June 26th, 2007


(no subject)

Hmm, not actually sure if the Altima will survive the tow. I'll call the Nissan mechanic tomorrow and get his advice. It's not worth the haul if I wind up gutting the car doing it--it's a tough little beast, it's in good shape, it's paid off, and I have high hopes of milking another 70k+ miles out of it.

If it won't fly, I may just leave all my furniture and most of my boxes with James*, ship my clothes and essential art supplies, toss a roof-rack on the Altima (and that it WILL take...) and drive out with my computer, scanner, and Mr. Printy, the three objects I cannot live without. (And possibly some dishes...) It'll cost a few hundred to ship all the stuff, of course, but I feel a lot better about doing that than about laying out for a truck to take stuff someplace, then having to do it again a year later. Once I'm situated wherever I decide I want to be, I can either have James ship the rest out to me, or more likely, fly back to Raleigh, rent a truck, and drive it out.

I feel pretty good about that plan, too, if it comes to that. It'll be a VERY minimalist year, maybe, but that'll probably be good for the soul.

Does anybody know any really cheap ways to ship things? I mean, is there third-class or freight or whatever? Media mail's fine and good, but I think they usually reserve that for...y'know...media....

*Let the record show that for a guy getting a divorce, James has been really REALLY good about things like "storing soon-to-be-ex-wife's stuff."

Livin' Ikea Loca

So I spoke to my mechanic, and his opinion was that if I was moving to Kansas or Nebraska, the Altima would do fine, it's a tough little car, but asking it to haul a loaded trailer over the Rockies would be an act of automotive cruelty.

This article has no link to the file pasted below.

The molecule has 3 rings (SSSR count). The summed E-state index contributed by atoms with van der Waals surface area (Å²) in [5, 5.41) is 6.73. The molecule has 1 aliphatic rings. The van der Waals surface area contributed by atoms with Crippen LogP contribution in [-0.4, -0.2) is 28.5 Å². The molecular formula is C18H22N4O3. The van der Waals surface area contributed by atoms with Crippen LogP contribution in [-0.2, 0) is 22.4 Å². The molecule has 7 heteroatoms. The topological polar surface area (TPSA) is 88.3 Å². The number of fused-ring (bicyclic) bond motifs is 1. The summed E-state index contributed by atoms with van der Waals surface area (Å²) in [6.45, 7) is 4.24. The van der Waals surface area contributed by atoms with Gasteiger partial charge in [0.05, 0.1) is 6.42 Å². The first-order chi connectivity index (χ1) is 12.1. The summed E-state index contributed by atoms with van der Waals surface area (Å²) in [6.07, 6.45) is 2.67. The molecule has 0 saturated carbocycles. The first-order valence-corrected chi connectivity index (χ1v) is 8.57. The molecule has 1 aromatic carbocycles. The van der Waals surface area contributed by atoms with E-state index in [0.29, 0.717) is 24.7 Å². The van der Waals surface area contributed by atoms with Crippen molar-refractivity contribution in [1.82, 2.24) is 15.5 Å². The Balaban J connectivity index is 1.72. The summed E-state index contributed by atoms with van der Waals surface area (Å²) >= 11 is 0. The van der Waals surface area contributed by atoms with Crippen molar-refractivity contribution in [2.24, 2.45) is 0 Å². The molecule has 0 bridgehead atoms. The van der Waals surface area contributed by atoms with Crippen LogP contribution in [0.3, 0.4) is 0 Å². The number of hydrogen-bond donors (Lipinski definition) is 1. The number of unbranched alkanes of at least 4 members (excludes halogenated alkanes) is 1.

Furthermore, it occurs to me that while renting a truck or a pod or anything else is not a business expense, buying office furniture once I'm out in San Jose will be...as will shipping my  art supplies and equipment. So at the end of the day it comes down to $2K+ that I don't get to write off, vs $1K+ that I largely do. And that's a good thing. (This year, that'll be a VERY good thing...Ursula may find herself in entirely the wrong tax bracket after the book advance, and Uncle Sam is unlikely to care that I used it to pay off student loans, credit cards, cat bladders and get a divorce with, and am not exactly livin' the life 'o Riley. Half my advance is going straight to prepay taxes as it is...Kids, remember this--if you ever become successful as an artist, remember to allow for taxes.)

So to heck with it. I'm mailing everything I need, storing everything I don't need, and hitting Ikea once I'm out there. And that's a good enough plan for one year.

Having finally--finally!--figured out what I'm doing, I feel much more relaxed. Living Swedish pre-fab minimalist for a year is probably good for the soul or something. The thing I'll miss most is my art--(not stuff I've done, but stuff I own.) I have waaaaay too much of it. A couple of standard-sized prints can be de-framed, tubed, and re-framed on the far side much more cheaply than they could be shipped, but most of it will have to stay here.

I'm taking most of the masks, though. Art is art, but I'd feel weird without the Barong staring at me. And while Ben is great for ninjas, if you're trying to ward off evil spirits, you can't beat the Barong.


(no subject)

The first round of auctions for unfinished art have ended, and wow! Thank you so much, guys! You rock! (Have I mentioned lately how lucky I am?)

Here's another five. These'll probably be the last before Anthrocon, but I'll have more when I get back, including some of the bigger stuff that's hard to scan.

Unfinished Angry Kiwi
Unfinished Crone with Pear
Unfinished Goblin Warlock
Hamster Sketch
Unfinished Woman with Puppet Napoleon

One nice thing about digging up all this unfinished art--I've actually found at least one piece from last year that I may go ahead and take a stab at actually finishing. It was nearly done, it was looking good, I just ran out of steam...but the panic of Anthrocon may yet inspire me!

Dad and El Gordo

Okay, I promised to tell the story of my father and El Gordo, and so I shall, because all I've been posting lately is auctions and moving stuff, and it's time for something that's actually FUN.

Way back in the late eighties, early nineties, my father had a ranch in the hills south of San Diego.

He did not ranch sheep. Or goats. Or pigs. No, nor cattle, nor llamas, nor bison nor ostrich.*

He ranched rats.

(Man, y'ever notice how your childhood sounds way weirder when you try to explain it to people?)

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